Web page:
Taylor’s book discusses numerous principles of dream work at length, but a couple of notions come up with great regularity. For one thing, we assume that a given dream may have many different meanings, which may or may not be deep and profound. My action-adventure dream could mean both that I really enjoyed that James Bond film I just saw, and that I feel some situation in my life needs rescuing. Another postulate is that many or all of the different characters in a dream may represent the dreamer. So if I save the damsel in distress from the evil prince, it could be that my dream is about situations in which I feel helpless, or conversely, cause pain to others—not necessarily my role as the hero.

These ideas, and many more, come into play as we discuss each other’s dreams. Often the person who shared the dream will have an “aha” moment—a sudden realization of the significance of a dream symbol that would not have occurred outside the group setting. Of course, it also sometimes happens that a dream remains entirely inscrutable even after an hour of intense discussion. Even so, the process of sharing and discussing dreams can have a very therapeutic effect.

I Have a Dream Today

Dream groups can have many different forms, and their structure can vary depending on how many people are involved, where the meetings take place, and how well the members know each other. Although I’m not currently in a dream group, I’ve been in several over the years. Typically the members of my groups were quite comfortable with each other, and chose to meet monthly, in a different person’s home each time. We’d begin with a potluck meal, and while we were eating we’d take turns talking about the significant events in our lives. This is quite important, as it gave us a context to evaluate the significance of dream images. We also usually spent a short time discussing “meta-dream” issues—things like methods for improving dream recall, the phenomenon of lucid dreaming, or insights from a book one of us had read.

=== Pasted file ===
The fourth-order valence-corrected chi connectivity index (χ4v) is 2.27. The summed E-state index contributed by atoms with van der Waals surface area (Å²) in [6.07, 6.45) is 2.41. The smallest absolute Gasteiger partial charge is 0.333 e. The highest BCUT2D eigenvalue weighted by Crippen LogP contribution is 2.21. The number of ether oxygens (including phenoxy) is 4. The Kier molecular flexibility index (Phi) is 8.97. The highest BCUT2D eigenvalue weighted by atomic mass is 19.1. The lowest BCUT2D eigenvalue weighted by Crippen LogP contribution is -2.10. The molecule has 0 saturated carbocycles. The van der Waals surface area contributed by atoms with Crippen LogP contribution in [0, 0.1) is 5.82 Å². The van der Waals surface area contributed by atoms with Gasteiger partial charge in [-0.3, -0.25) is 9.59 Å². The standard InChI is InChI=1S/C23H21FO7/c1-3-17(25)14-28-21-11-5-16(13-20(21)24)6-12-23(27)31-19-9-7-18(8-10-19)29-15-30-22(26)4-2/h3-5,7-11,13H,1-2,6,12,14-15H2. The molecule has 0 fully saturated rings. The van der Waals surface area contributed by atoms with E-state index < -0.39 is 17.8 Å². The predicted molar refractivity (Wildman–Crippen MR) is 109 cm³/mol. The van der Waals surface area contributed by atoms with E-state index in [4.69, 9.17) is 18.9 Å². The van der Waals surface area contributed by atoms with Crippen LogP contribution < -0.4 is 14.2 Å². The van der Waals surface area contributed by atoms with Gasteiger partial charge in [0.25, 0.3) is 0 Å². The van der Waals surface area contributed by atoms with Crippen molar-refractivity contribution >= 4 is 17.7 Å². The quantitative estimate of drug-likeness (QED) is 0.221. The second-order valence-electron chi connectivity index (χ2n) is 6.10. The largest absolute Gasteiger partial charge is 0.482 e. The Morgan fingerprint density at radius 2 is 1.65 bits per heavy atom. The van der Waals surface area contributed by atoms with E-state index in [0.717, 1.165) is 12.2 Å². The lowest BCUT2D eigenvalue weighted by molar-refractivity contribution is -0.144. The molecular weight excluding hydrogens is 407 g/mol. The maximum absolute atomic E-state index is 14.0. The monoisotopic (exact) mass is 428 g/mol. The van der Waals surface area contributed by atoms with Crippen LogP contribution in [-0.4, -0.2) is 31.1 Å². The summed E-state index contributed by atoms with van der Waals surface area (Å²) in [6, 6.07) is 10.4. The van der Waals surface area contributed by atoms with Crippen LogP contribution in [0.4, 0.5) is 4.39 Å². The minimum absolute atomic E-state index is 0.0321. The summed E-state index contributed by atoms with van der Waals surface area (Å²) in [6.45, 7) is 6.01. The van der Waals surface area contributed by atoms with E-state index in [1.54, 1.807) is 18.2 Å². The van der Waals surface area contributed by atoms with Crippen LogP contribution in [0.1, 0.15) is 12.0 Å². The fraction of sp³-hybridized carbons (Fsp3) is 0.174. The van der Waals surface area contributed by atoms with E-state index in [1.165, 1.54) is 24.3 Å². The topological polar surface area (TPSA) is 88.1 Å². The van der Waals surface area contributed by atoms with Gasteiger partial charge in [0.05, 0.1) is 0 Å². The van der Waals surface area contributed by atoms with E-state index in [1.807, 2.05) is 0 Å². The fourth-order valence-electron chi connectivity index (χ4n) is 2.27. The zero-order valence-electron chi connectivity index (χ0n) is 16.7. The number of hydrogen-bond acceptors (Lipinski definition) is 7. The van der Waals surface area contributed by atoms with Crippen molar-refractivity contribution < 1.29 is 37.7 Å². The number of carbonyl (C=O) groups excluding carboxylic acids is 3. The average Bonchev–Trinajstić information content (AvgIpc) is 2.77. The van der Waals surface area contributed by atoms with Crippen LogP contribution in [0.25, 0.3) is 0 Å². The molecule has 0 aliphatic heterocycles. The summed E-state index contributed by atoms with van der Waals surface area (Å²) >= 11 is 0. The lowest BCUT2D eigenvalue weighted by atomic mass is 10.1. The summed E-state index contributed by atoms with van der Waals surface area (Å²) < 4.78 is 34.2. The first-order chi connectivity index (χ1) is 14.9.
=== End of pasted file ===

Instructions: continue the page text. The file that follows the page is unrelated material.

Next we’d take a moment to center ourselves and mark the transition from ordinary discussion into dream work. Each person would then very briefly share a recent dream, and we’d determine who had a dream they’d like to examine in detail. Time permitting, we’d discuss two or three of these dreams using the principles from Taylor’s book and the “if it were my dream…” language. We’d finish with another simple centering exercise to mark the end of our dream discussion.

Don’t Dream It’s Over

Our meetings were not uniformly successful in revealing the inner workings of our minds, but more often than not, we all left feeling we’d learned a great deal more about ourselves and each other. During my first year in a dream group, I developed deep relationships with the other members—including that attractive young woman, whom I later married. And I acquired not only valuable introspective skills, but also some very good habits of deferential and attentive listening. But leaving aside all the touchy-feely stuff, the bottom line is that it is seriously fun. I loved being involved in dream groups, and hope to do so again someday.

Some scientists believe dreams are nothing more than residue from the brain’s “garbage collection” process as information is transferred into long-term memory. Others hold, somewhat more charitably, that dreams are the mechanism the brain uses to unconsciously work through issues that could not be dealt with in waking life. And then, of course, some people have a more mystical take on dreams, declaring that they are a direct communication channel to God, the collective unconscious, a “higher wisdom,” or whatever. Unlike my biblical namesake, I don’t pretend to any supernatural gifts when it comes to interpreting dreams, and I don’t have much of an opinion about either their neurological or metaphysical basis. All I can say is that after working on my dreams in groups, I feel I understand myself better. That dreams can accomplish this is enough for me.

Note: This is an updated version of an article that originally appeared on Interesting Thing of the Day on April 25, 2003, and again in a slightly revised form on June 6, 2004.

Image credit: Edwin Henry Landseer [Public domain], via Wikimedia Commons


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Author: Joe Kissell